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Detection of FM signals 507
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27-6 Slope detection lets an AM receiver demodulate FM.
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The phase-locked loop
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If an FM signal is injected into a phase-locked loop (PLL) circuit, the loop will produce an error voltage that is a duplicate of the modulating waveform. The frequency changes might be too fast for the PLL to lock onto, but the error voltage will still appear. Many modern receivers take advantage of this effect to achieve FM detection. A circuit called a limiter can be placed ahead of the PLL so that the receiver does not respond to amplitude modulation. Thus, one of the major advantages of FM over AM is realized. Atmospheric noise and ignition noise cause much less disruption of a good FM receiver than to AM, CW, or SSB receivers, provided that the signal is strong enough. Weak signals tend to appear and disappear, rather than fading, in an FM receiver that employs limiting.
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The discriminator
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A discriminator produces an output voltage that depends on the instantaneous signal frequency. When the signal is at the center of the discriminator passband, the output voltage is zero. If the instantaneous signal frequency decreases, a momentary phase shift results and the instantaneous output voltage becomes positive. If the frequency rises above center, the output becomes negative. The instantaneous voltage level (positive or
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508 Data reception negative) is directly proportional to the instantaneous frequency. Therefore, the output voltage is a duplicate of the modulating waveform. A discriminator is sensitive to amplitude variations in the signal, but this problem can be overcome by the use of a limiter.
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The ratio detector
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A discriminator with a built-in limiting effect is known as a ratio detector. This type of FM detector was developed by RCA and is used in high-fidefity receivers and in the audio portions of TV receivers. A simple ratio detector circuit is shown in Fig. 27-7. A transformer splits the signal into two components.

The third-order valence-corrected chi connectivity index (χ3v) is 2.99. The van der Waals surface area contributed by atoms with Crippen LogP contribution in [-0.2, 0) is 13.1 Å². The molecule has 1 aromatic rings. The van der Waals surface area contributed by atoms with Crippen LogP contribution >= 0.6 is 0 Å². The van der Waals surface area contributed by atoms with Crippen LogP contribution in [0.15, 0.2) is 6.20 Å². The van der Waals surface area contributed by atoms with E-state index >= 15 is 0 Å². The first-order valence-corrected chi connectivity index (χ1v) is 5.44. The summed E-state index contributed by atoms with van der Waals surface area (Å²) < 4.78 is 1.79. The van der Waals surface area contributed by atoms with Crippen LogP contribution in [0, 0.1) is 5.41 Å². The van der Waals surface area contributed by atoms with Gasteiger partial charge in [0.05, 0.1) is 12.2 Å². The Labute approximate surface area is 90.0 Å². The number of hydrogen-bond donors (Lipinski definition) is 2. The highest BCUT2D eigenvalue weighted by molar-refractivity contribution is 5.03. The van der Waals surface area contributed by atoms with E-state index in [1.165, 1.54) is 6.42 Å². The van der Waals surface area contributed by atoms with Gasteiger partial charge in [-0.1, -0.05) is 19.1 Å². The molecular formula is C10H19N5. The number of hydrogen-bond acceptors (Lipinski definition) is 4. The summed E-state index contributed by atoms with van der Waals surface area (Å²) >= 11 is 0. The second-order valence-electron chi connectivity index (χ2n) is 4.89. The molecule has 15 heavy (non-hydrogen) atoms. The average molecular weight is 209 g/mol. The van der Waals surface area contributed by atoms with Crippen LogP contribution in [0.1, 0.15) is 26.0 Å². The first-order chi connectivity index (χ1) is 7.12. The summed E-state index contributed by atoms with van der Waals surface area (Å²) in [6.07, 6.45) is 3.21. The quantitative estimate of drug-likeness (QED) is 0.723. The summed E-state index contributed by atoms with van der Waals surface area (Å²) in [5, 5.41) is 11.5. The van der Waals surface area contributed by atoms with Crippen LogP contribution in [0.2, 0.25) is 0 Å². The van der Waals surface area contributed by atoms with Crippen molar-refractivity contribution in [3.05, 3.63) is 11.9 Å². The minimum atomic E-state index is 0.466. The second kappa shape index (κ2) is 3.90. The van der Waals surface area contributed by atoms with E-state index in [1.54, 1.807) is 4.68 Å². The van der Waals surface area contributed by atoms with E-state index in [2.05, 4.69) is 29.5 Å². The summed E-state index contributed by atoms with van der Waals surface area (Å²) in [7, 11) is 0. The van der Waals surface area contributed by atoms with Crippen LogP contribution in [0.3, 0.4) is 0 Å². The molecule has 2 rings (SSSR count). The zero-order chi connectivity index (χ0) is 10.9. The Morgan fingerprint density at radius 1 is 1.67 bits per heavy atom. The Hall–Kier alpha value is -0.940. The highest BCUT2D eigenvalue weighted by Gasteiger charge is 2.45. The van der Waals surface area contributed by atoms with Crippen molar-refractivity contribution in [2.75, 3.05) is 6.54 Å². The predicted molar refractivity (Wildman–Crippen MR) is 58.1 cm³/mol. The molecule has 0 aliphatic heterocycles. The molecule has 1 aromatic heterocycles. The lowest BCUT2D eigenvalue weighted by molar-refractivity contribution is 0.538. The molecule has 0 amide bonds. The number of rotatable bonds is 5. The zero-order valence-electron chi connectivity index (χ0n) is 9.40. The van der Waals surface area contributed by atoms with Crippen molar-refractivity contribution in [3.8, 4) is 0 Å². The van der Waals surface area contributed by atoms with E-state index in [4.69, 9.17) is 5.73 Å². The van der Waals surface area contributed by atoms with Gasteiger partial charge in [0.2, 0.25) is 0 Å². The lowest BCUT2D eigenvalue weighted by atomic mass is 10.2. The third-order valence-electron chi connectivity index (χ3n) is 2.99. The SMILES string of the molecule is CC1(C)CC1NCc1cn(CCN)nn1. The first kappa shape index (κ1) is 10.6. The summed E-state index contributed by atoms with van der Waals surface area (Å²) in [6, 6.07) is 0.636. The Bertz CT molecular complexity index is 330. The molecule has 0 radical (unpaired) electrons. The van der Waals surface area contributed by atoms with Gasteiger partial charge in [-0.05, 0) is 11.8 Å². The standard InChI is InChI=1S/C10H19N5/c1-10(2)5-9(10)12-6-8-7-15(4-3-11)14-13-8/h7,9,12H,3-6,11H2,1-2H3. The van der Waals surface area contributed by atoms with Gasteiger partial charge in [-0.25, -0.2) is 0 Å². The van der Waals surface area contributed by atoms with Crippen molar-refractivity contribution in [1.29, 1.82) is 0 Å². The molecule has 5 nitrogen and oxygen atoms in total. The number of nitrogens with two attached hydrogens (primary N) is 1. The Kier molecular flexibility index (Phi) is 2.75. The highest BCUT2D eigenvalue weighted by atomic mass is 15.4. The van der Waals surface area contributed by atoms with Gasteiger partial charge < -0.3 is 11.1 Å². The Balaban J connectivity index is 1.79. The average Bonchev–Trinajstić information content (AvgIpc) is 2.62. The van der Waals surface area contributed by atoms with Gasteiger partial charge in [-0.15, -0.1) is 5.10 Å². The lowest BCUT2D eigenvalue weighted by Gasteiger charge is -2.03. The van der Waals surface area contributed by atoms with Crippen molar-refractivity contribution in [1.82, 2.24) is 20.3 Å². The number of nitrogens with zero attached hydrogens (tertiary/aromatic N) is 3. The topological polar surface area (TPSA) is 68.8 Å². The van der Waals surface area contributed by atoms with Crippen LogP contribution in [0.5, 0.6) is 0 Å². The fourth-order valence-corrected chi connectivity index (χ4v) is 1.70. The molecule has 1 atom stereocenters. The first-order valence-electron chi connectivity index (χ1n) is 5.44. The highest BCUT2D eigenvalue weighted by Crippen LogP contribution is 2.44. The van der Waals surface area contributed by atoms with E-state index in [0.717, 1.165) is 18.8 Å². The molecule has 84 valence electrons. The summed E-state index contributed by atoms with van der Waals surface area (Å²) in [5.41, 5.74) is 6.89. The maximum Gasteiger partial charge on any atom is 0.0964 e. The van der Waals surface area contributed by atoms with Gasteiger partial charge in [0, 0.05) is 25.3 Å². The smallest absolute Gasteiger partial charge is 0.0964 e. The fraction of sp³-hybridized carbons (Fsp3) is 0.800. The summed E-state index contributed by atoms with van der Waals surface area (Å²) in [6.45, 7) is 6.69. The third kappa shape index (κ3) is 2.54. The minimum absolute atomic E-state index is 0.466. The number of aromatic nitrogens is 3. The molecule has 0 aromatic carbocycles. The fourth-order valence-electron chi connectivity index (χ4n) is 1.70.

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27-7 A ratio detector for demodulating FM.
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A change in signal amplitude causes equal level changes in both halves of the circuit. These effects cancel because they are always 180 degrees out of phase. This nullifies amplitude variations on the signal. A change in signal frequency causes a phase shift in the circuit. This unbalances it, so that the outputs in the two halves of the circuit become different, which produces an output in direct proportion to the instantaneous phase shift. The output signal is a duplication of the modulating waveform on the FM signal.
Detection of PM signals
Pulse modulation (PM) operates at a low duty cycle. The pulses are far shorter in duration than the intervals between them. A PM signal is mostly empty space. The ratio of average signal power to peak signal power is low, often much less than 1 percent. When the amplitude or duration of the pulses changes, the average transmitter power also changes. Stronger or longer pulses increase the effective signal amplitude;
Digital-to-analog conversion 509 weaker or shorter pulses result in decreased amplitude. Because of this, PM can be detected in the same way as AM. A major advantage of PM is that it s mostly empty space. With pulse amplitude modulation (PAM), pulse duration modulation (PDM), or pulse code modulation (PCM), the time interval is constant between pulse centers. Even at maximum modulation, the ratio of on time to off time is low. Therefore, two or more signals can be intertwined on a single carrier (Fig. 27-8). A PM receiver can pick out one of these signals and detect it, ignoring the others. This is known as time-division multiplexing.
27-8 Time-division multiplexing of two different signals (A and B) on a singlepulsed carrier.
A time-division-multiplex communications circuit requires that the receiver be synchronized with the transmitter. This is easy to do if the pulse frequency is constant. The receiver and transmitter can be clocked from a single, independent, primary time standard such as the broadcasts of radio station WWV. The receiver detector is blocked off during intervals between transmitter pulses and opens up only during windows lasting as long as the longest transmitter pulses. The received data is selected by adjusting the windows to correspond with the desired pulse train. Because the duty cycle of any single signal is so low, it is possible to multiplex dozens or even hundreds of signals on one transmitted carrier.
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